A Māori businessman says intellectual property (IP) culture in commerce is essential to protecting Māori culture on the global stage.
Wakatū Incorporation Chairman Paul Morgan says outsiders taking elements of indigenous culture for commercial gain is becoming the norm and New Zealand needs to act fast to protect Māori culture in this space.
"No one else should be commercially benefiting from our knowledge and what we've created over the generations other than Māori and our country."
Commercial rights to the term mānuka have caused a global stir- a Māori word with cultural ties causing tension in the honey market.
Ngāti Porou Mīere Ltd General Manager Victor Goldsmith says, “The Australians are fighting us at the moment to try ensure that they can protect theirs, which they've only just started because now they're calling their tea tree 'mānuka' and that's an issue for us as Māori. We need to protect that for us and the generations to come because if we don't start the fight then we'll always be on the back foot."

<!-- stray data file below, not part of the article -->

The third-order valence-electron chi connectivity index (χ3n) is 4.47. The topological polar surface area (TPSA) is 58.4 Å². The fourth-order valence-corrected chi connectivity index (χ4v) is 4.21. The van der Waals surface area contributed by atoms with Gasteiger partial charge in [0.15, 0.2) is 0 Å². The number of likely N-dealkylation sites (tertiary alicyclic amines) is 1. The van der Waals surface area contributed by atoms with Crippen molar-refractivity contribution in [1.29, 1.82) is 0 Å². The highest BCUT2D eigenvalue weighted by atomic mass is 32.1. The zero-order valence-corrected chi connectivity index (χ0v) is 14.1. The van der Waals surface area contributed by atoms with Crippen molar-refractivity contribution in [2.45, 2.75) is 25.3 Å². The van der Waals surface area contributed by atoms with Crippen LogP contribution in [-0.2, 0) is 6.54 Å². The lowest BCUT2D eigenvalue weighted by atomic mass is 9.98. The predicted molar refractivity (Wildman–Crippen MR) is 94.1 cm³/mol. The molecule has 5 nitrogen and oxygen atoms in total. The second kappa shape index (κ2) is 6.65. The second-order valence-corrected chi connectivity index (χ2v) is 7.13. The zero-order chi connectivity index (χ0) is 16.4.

Cultural IP was the key focus of the Ngā Taonga Tuku Iho conference and whether NZ's IP laws will be adequate in time for the expected signing of the CPTPP was a key issue raised.
Morgan says, "When we sign that document we've got three years to get our house in order and I'm very concerned that it is not in order and that is to the detriment of our country and particularly Māori."
Attendees are looking at options for temporary interventions to buy time for a long-term system to address the global use of Māori cultural and intellectual property.